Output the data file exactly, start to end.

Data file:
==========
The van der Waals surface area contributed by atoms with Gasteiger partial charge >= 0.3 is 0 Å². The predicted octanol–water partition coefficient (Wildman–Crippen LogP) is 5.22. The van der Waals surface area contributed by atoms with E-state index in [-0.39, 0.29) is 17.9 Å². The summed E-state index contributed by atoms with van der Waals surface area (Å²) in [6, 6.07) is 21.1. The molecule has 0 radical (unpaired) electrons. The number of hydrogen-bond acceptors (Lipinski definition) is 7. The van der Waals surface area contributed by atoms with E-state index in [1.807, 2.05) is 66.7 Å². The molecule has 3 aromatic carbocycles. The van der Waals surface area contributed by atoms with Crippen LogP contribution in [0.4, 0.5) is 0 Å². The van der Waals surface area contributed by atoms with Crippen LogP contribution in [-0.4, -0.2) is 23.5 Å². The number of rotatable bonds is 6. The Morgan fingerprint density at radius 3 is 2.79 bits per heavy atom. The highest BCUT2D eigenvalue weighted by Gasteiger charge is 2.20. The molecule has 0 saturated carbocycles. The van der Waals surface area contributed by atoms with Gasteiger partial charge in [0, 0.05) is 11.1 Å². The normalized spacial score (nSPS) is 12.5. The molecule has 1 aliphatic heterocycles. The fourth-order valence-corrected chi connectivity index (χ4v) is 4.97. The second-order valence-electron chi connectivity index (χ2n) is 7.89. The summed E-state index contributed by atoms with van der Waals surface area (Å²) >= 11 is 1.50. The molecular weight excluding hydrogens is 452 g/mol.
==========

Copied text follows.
The van der Waals surface area contributed by atoms with Gasteiger partial charge >= 0.3 is 0 Å². The predicted octanol–water partition coefficient (Wildman–Crippen LogP) is 5.22. The van der Waals surface area contributed by atoms with E-state index in [-0.39, 0.29) is 17.9 Å². The summed E-state index contributed by atoms with van der Waals surface area (Å²) in [6, 6.07) is 21.1. The molecule has 0 radical (unpaired) electrons. The number of hydrogen-bond acceptors (Lipinski definition) is 7. The van der Waals surface area contributed by atoms with E-state index in [1.807, 2.05) is 66.7 Å². The molecule has 3 aromatic carbocycles. The van der Waals surface area contributed by atoms with Crippen LogP contribution in [0.4, 0.5) is 0 Å². The van der Waals surface area contributed by atoms with Crippen LogP contribution in [-0.4, -0.2) is 23.5 Å². The number of rotatable bonds is 6. The Morgan fingerprint density at radius 3 is 2.79 bits per heavy atom. The highest BCUT2D eigenvalue weighted by Gasteiger charge is 2.20. The molecule has 0 saturated carbocycles. The van der Waals surface area contributed by atoms with Gasteiger partial charge in [0, 0.05) is 11.1 Å². The normalized spacial score (nSPS) is 12.5. The molecule has 1 aliphatic heterocycles. The fourth-order valence-corrected chi connectivity index (χ4v) is 4.97. The second-order valence-electron chi connectivity index (χ2n) is 7.89. The summed E-state index contributed by atoms with van der Waals surface area (Å²) >= 11 is 1.50. The molecular weight excluding hydrogens is 452 g/mol.